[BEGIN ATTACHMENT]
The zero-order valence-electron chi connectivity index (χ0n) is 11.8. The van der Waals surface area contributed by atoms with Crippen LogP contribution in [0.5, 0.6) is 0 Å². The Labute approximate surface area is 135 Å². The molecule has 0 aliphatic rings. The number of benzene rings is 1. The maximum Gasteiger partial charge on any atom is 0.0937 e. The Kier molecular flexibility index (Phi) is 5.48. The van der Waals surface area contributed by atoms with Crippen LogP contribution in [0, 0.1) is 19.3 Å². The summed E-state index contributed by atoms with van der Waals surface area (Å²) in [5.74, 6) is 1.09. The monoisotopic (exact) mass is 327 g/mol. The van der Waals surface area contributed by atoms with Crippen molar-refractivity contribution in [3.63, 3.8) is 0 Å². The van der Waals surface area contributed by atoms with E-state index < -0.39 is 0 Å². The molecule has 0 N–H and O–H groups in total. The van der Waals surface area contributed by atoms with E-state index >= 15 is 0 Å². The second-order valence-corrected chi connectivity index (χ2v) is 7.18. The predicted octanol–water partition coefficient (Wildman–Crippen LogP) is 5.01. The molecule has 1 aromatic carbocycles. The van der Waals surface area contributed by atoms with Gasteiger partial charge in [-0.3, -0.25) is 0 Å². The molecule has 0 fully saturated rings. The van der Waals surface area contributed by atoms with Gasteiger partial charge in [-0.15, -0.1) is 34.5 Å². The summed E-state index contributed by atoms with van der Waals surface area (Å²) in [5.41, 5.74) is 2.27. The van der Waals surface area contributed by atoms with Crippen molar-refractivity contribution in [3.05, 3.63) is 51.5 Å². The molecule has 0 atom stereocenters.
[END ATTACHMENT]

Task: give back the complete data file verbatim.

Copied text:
The zero-order valence-electron chi connectivity index (χ0n) is 11.8. The van der Waals surface area contributed by atoms with Crippen LogP contribution in [0.5, 0.6) is 0 Å². The Labute approximate surface area is 135 Å². The molecule has 0 aliphatic rings. The number of benzene rings is 1. The maximum Gasteiger partial charge on any atom is 0.0937 e. The Kier molecular flexibility index (Phi) is 5.48. The van der Waals surface area contributed by atoms with Crippen LogP contribution in [0, 0.1) is 19.3 Å². The summed E-state index contributed by atoms with van der Waals surface area (Å²) in [5.74, 6) is 1.09. The monoisotopic (exact) mass is 327 g/mol. The van der Waals surface area contributed by atoms with Crippen molar-refractivity contribution in [3.63, 3.8) is 0 Å². The van der Waals surface area contributed by atoms with E-state index < -0.39 is 0 Å². The molecule has 0 N–H and O–H groups in total. The van der Waals surface area contributed by atoms with E-state index >= 15 is 0 Å². The second-order valence-corrected chi connectivity index (χ2v) is 7.18. The predicted octanol–water partition coefficient (Wildman–Crippen LogP) is 5.01. The molecule has 1 aromatic carbocycles. The van der Waals surface area contributed by atoms with Gasteiger partial charge in [-0.3, -0.25) is 0 Å². The molecule has 0 fully saturated rings. The van der Waals surface area contributed by atoms with Gasteiger partial charge in [-0.15, -0.1) is 34.5 Å². The summed E-state index contributed by atoms with van der Waals surface area (Å²) in [5.41, 5.74) is 2.27. The van der Waals surface area contributed by atoms with Crippen molar-refractivity contribution in [3.05, 3.63) is 51.5 Å². The molecule has 0 atom stereocenters.